Ontario Hockey League
The OHL did not produce the high-end talent that it normally does in the 2019 NHL Draft, falling out of the top 15 completely (an event that hasn’t occurred this century). Despite this, the league still produced a respectable crop of first rounders that includes Thomas Harley (18th overall, Dallas Stars), Philip Tomasino (24th overall, Nashville Predators), Connor McMichael (25th overall, Washington Capitals), and Ryan Suzuki (28th overall, Carolina Hurricanes).
One interesting note is that there is not a large presence of the OHL blue bloods. The only first-round pick from an OHL team that has won a championship in the last 10 seasons is Connor McMichael of the London Knights. The Knights are a regular presence in the first round, and even this selection is lower than normal. The Knights have not had a player taken this late in the draft since 2014 when the Arizona Coyotes drafted Christian Dvorak in the second round.
Quebec Major Junior Hockey League
The QMJHL had a draft similar to that last year’s WHL showing. Only two first-round selections play in the Quebec League. The lone draftees were Samuel Poulin (21st overall, Pittsburgh Penguins) and Jakob Pelletier (26th overall, Calgary Flames). Perhaps more notable than those taken were high-end Quebec league players that saw themselves fall out of the first round.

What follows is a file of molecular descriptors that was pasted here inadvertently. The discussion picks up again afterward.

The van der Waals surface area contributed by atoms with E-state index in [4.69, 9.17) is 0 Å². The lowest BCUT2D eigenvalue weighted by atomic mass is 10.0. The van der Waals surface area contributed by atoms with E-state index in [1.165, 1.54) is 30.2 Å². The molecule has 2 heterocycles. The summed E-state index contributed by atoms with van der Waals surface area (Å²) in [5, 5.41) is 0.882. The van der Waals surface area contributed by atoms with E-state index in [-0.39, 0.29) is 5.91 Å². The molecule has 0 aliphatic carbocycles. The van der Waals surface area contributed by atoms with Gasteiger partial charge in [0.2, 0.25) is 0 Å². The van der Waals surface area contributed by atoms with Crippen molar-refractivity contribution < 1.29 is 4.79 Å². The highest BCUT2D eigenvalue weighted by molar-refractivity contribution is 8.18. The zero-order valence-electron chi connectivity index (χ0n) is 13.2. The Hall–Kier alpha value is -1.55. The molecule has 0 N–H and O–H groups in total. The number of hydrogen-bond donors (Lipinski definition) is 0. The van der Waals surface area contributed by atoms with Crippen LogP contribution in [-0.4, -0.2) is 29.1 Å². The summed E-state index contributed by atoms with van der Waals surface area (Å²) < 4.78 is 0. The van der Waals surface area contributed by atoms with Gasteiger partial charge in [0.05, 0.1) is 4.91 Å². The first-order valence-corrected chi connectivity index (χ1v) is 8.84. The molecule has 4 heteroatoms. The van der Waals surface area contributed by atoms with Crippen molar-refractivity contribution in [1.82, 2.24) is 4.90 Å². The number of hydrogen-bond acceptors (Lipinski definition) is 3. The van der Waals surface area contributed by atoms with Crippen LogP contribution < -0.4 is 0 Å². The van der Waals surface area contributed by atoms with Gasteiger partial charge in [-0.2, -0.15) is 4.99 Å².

Raphael Lavoie was a lock for the first round, or so most people thought. The Halifax Mooseheads product, ranked #14 in our Top Prospects ranking, waited in the stands for a call that did not come. Lavoie has every attribute to succeed and will be a steal for a team in the second round.
International Talent Makes Its Mark on NHL Draft
As always, the first round of the NHL draft was filled with international talent. the draft featured talents from four different countries outside of North America (Sweden, Finland, Russia, Germany). The top 10 featured three such players.
When people think of traditional international hockey markets, they may think of Sweden, Finland, Russia, the Czech Republic, or Slovakia. A country that may not come to mind is Germany. Make no mistake, Germany is an emerging hockey nation and that momentum continued this year. The Detroit Red Wings drafted defenceman Moritz Seider with the 6th overall pick, the second highest a German has ever gone in the draft. Germany’s continued improvement in developing NHL prospects is another example of the growth the game of hockey has made in recent years.
Growing the Game
Prior to the 2019 NHL Draft, commissioner Gary Bettman often speaks of his mission to “grow the game”. Though Bettman is oft-maligned, the latest crop of elite NHL prospects serves as an example of growth. The game of hockey will only get more healthy as it continues to grow. Whether it be a player from a country not known for its high-end talent, like Seider or Dylan Cozens becoming the first Yukon born player to be selected in the first round, the 2019 NHL Draft has provided a showcase for the successful growth of the game.
Main Photo: PLYMOUTH, MI – FEBRUARY 16: Jack Hughes #43 of the USA Nationals turns up ice with the puck against the Russian Nationals during the 2018 Under-18 Five Nations Tournament game at USA Hockey Arena on February 16, 2018, in Plymouth, Michigan. USA defeated Russia 5-4. (Photo by Dave Reginek/Getty Images)